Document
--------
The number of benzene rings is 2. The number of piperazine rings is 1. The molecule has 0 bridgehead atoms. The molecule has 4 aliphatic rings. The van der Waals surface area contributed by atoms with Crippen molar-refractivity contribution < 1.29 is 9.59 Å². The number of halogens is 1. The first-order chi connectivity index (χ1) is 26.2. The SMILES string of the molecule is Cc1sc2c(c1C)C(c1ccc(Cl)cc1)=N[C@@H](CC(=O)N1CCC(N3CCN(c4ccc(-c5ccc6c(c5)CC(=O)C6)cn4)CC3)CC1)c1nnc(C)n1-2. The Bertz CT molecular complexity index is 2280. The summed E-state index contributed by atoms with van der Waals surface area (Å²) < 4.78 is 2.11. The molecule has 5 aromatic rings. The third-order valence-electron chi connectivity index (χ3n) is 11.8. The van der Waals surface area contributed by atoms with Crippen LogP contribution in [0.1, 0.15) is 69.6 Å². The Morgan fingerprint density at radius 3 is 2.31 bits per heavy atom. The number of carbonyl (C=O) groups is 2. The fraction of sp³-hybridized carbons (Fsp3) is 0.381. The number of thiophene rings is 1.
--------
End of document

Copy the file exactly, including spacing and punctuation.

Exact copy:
The number of benzene rings is 2. The number of piperazine rings is 1. The molecule has 0 bridgehead atoms. The molecule has 4 aliphatic rings. The van der Waals surface area contributed by atoms with Crippen molar-refractivity contribution < 1.29 is 9.59 Å². The number of halogens is 1. The first-order chi connectivity index (χ1) is 26.2. The SMILES string of the molecule is Cc1sc2c(c1C)C(c1ccc(Cl)cc1)=N[C@@H](CC(=O)N1CCC(N3CCN(c4ccc(-c5ccc6c(c5)CC(=O)C6)cn4)CC3)CC1)c1nnc(C)n1-2. The Bertz CT molecular complexity index is 2280. The summed E-state index contributed by atoms with van der Waals surface area (Å²) < 4.78 is 2.11. The molecule has 5 aromatic rings. The third-order valence-electron chi connectivity index (χ3n) is 11.8. The van der Waals surface area contributed by atoms with Crippen LogP contribution in [0.1, 0.15) is 69.6 Å². The Morgan fingerprint density at radius 3 is 2.31 bits per heavy atom. The number of carbonyl (C=O) groups is 2. The fraction of sp³-hybridized carbons (Fsp3) is 0.381. The number of thiophene rings is 1.